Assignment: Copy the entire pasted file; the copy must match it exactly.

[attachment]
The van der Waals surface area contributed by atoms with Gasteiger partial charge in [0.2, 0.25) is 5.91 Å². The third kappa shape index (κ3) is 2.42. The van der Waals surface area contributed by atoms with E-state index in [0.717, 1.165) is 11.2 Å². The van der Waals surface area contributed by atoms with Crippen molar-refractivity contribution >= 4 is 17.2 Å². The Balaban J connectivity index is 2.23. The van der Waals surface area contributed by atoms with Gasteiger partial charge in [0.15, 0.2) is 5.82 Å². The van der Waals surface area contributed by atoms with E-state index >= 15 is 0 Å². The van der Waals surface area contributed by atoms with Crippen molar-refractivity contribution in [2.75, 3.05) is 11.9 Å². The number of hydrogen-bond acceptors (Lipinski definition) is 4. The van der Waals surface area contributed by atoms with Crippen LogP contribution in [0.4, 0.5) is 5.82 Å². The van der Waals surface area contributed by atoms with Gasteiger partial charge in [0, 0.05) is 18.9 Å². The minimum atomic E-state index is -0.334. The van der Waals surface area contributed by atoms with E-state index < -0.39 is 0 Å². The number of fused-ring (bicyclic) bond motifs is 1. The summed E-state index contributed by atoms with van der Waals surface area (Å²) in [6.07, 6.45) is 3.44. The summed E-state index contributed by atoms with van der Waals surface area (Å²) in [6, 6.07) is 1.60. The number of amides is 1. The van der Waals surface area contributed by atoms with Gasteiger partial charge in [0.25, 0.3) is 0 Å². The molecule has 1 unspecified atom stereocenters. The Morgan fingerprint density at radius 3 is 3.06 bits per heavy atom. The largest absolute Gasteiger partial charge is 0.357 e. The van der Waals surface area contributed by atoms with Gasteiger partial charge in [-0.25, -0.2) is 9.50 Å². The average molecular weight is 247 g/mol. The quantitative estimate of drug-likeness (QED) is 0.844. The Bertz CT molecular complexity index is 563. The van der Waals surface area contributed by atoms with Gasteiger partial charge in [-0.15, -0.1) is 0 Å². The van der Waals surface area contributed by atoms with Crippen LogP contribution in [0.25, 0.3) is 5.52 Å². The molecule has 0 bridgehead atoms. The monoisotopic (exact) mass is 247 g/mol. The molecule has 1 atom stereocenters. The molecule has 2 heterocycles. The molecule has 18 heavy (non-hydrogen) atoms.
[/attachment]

The van der Waals surface area contributed by atoms with Gasteiger partial charge in [0.2, 0.25) is 5.91 Å². The third kappa shape index (κ3) is 2.42. The van der Waals surface area contributed by atoms with E-state index in [0.717, 1.165) is 11.2 Å². The van der Waals surface area contributed by atoms with Crippen molar-refractivity contribution >= 4 is 17.2 Å². The Balaban J connectivity index is 2.23. The van der Waals surface area contributed by atoms with Gasteiger partial charge in [0.15, 0.2) is 5.82 Å². The van der Waals surface area contributed by atoms with E-state index >= 15 is 0 Å². The van der Waals surface area contributed by atoms with Crippen molar-refractivity contribution in [2.75, 3.05) is 11.9 Å². The number of hydrogen-bond acceptors (Lipinski definition) is 4. The van der Waals surface area contributed by atoms with Crippen LogP contribution in [0.4, 0.5) is 5.82 Å². The van der Waals surface area contributed by atoms with Gasteiger partial charge in [0, 0.05) is 18.9 Å². The minimum atomic E-state index is -0.334. The van der Waals surface area contributed by atoms with E-state index < -0.39 is 0 Å². The number of fused-ring (bicyclic) bond motifs is 1. The summed E-state index contributed by atoms with van der Waals surface area (Å²) in [6.07, 6.45) is 3.44. The summed E-state index contributed by atoms with van der Waals surface area (Å²) in [6, 6.07) is 1.60. The number of amides is 1. The van der Waals surface area contributed by atoms with Gasteiger partial charge in [0.25, 0.3) is 0 Å². The molecule has 1 unspecified atom stereocenters. The Morgan fingerprint density at radius 3 is 3.06 bits per heavy atom. The largest absolute Gasteiger partial charge is 0.357 e. The van der Waals surface area contributed by atoms with Gasteiger partial charge in [-0.25, -0.2) is 9.50 Å². The average molecular weight is 247 g/mol. The quantitative estimate of drug-likeness (QED) is 0.844. The Bertz CT molecular complexity index is 563. The van der Waals surface area contributed by atoms with Gasteiger partial charge in [-0.15, -0.1) is 0 Å². The van der Waals surface area contributed by atoms with Crippen LogP contribution in [0.25, 0.3) is 5.52 Å². The molecule has 0 bridgehead atoms. The monoisotopic (exact) mass is 247 g/mol. The molecule has 1 atom stereocenters. The molecule has 2 heterocycles. The molecule has 18 heavy (non-hydrogen) atoms.